What You Should Know Before Buying A Hover Lawn Mower

Go into any home and garden store and you're bound to find a variety of lawn mower types. Being spoiled for choice is always a good thing, but it may make you wonder which type of mower is right for your lawn. One of the many options is the hover mower, a mower that seems like it's straight from a science fiction film. Lawn expert and former master greenkeeper, Geoff Coggan, spoke exclusively to House Digest about hover mowers and what you should know before buying one. 

Hover mowers were designed in 1964 with hovercraft technology in mind. The design consists of blades that shoot streams of air toward the ground, thus allowing the mower to hover in the air, and was first widely produced by the brand FlyMo. Before Coggan began his career as a golf course superintendent, he sold FlyMo hover mowers in a local hardware store. So, he has seen the technology from its earliest days and watched it evolve with modern advancements. 

He shared the pros and cons of the design and who it might benefit the most. It's great for small areas and uneven terrain but could be tiring to use on large lawns. There is also a safety concern when pulling the mower backward due to its exposed blades. 

Is a hover mower right for you?

According to Geoff Coggan, the hover mower is best suited for smaller lawns with hills. He says, "[Hover mowers] are great for slopes, uneven ground, and anything with a sharp angle." Traditional gas-powered mowers are heavier and have wheels, so they're harder to control on hills and require more physical effort to operate. If pushing a traditional mower around the plants on your sloped lawn is challenging, a hover mower could be perfect for you.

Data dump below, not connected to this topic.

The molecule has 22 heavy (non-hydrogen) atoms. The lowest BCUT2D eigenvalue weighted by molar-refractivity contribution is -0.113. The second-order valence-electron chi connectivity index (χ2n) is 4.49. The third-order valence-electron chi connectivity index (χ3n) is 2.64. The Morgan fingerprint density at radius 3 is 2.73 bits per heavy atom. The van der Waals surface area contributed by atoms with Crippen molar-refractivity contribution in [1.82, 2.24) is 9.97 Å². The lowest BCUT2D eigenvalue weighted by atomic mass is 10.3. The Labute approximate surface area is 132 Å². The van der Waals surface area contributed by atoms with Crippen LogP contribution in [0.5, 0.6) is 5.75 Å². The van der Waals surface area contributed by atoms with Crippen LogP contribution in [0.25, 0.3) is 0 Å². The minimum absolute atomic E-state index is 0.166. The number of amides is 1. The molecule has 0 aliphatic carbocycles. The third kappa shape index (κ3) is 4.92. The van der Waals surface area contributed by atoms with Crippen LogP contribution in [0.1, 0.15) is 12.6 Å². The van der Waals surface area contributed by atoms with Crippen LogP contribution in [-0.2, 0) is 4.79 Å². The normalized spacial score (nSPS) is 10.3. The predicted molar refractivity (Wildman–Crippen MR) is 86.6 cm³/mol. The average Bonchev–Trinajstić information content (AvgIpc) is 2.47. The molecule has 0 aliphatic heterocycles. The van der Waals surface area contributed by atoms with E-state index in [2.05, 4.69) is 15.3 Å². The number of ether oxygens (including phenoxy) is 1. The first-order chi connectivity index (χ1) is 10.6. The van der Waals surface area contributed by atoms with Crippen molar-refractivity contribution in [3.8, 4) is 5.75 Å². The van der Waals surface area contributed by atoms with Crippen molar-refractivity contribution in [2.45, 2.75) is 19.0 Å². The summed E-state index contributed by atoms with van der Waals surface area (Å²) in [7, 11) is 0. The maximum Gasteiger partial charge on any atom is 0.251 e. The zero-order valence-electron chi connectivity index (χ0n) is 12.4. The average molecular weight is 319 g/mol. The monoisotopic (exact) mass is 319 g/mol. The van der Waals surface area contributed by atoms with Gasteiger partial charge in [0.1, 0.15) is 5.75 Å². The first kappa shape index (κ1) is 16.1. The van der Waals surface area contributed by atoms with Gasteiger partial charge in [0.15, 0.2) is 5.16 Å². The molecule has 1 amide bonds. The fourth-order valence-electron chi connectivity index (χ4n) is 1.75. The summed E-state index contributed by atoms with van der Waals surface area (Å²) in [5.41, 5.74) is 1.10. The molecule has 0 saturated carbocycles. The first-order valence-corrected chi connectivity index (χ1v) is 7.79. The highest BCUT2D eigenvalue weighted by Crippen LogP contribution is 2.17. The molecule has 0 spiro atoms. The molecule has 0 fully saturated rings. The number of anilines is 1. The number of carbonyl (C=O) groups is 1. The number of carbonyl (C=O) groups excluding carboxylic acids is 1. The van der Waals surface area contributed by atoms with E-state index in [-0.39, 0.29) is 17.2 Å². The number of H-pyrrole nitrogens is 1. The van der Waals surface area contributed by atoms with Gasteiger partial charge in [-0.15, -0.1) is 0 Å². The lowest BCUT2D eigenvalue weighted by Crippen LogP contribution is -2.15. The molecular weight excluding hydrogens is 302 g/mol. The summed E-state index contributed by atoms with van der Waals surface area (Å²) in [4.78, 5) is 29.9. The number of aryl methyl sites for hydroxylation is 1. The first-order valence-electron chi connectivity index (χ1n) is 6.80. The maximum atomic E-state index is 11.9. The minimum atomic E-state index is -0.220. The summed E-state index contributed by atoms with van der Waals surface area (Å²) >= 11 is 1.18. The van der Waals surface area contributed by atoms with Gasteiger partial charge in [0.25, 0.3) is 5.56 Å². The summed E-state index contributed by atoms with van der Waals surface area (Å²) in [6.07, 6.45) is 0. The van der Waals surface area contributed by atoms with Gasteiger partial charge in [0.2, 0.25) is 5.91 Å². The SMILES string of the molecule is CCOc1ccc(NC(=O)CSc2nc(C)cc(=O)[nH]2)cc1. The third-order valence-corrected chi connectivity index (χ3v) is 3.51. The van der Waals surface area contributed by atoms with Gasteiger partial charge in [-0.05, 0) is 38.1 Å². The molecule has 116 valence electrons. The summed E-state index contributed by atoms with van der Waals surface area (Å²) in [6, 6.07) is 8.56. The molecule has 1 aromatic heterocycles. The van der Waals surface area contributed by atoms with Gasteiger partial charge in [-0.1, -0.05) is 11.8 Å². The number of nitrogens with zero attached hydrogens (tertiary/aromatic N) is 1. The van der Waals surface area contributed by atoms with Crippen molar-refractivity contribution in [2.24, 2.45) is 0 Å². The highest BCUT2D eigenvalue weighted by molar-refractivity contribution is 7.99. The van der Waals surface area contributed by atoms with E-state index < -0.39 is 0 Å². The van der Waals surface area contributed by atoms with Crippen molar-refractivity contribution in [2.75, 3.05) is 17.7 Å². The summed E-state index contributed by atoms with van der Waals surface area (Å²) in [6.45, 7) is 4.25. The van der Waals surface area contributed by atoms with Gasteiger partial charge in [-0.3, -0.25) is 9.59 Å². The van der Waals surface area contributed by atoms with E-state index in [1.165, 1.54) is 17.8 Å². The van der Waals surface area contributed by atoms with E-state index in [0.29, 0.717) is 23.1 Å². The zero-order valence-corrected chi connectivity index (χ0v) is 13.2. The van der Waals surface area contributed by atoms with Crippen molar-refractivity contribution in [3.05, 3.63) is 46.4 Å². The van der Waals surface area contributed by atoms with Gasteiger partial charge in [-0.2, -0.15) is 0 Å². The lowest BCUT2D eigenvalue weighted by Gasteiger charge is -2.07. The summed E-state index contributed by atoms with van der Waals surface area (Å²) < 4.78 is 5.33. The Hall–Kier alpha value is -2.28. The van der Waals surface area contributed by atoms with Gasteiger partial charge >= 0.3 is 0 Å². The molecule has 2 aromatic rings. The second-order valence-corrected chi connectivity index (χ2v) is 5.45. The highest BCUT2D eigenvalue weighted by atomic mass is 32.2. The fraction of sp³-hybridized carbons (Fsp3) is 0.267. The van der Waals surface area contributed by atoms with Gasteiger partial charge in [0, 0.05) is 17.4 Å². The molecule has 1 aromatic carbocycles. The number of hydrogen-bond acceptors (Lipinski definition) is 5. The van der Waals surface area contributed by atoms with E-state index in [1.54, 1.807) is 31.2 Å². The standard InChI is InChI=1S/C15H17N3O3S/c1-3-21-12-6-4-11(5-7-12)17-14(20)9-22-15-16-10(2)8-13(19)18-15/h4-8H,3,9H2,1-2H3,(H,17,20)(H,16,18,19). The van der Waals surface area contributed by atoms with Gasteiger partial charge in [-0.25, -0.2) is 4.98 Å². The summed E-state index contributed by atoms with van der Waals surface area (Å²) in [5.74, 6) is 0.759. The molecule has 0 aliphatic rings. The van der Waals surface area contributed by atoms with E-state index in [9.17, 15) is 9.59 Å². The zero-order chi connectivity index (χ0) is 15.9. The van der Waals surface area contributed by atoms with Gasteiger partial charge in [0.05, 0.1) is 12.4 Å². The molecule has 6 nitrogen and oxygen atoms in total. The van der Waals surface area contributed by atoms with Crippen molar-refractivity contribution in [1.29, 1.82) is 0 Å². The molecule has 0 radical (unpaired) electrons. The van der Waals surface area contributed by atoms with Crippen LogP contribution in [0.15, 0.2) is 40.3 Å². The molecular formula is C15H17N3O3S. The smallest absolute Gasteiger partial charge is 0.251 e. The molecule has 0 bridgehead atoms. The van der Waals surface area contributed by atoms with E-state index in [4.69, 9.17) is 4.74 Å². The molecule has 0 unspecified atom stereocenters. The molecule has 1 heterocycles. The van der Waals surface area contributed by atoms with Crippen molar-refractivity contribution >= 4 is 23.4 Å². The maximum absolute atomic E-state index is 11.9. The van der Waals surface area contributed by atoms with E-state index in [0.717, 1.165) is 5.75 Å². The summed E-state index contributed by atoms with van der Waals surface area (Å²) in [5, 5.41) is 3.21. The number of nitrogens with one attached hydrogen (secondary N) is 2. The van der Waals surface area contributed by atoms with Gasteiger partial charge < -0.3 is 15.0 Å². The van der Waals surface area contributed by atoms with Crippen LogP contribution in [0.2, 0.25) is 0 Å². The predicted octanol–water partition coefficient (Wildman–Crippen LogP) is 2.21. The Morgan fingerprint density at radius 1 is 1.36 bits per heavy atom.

While other mowers may feel clunky when turning tight corners, the air propelled hover mower is much simpler to operate, especially in smaller areas. That's something Coggan was sure to point out during his exclusive interview with House Digest, saying that smaller "yards require less maintenance and the mowers are easy to maneuver in tight spaces." So a hover mower is going to save you time when mowing a small lawn. Furthermore, Coggan suggests newer models with chargeable batteries for the simplest mowing experience. 

The downsides of a hover mower

While the hover mower will make mowing easier for some, it's less than ideal for others. Geoff Coggan strongly advised against using this type of mower on a large lawn. Instead, he suggests a rideable model for ease of use. Though hover designs are easier to push than gas-powered models, they'll still require physical labor. A large yard means more walking, pushing, and effort, and the best riding lawn mowers can easily tackle expansive areas and will save you time and energy. 

When discussing the cons of hover mowers in his exclusive interview with House Digest, Coggan raised a safety concern. Though they're well-suited for sloped lawns, the mowers can prove dangerous on a flat lawn. Coggan cited injuries from pulling the mower backward. The blades are exposed and when a user pulls the mower towards them, they can cause direct injury to their foot or ankle. This injury is avoidable if the user remembers not to back up with the mower. However, for those who like to zone out when mowing, it's best to leave the hover mower at the store.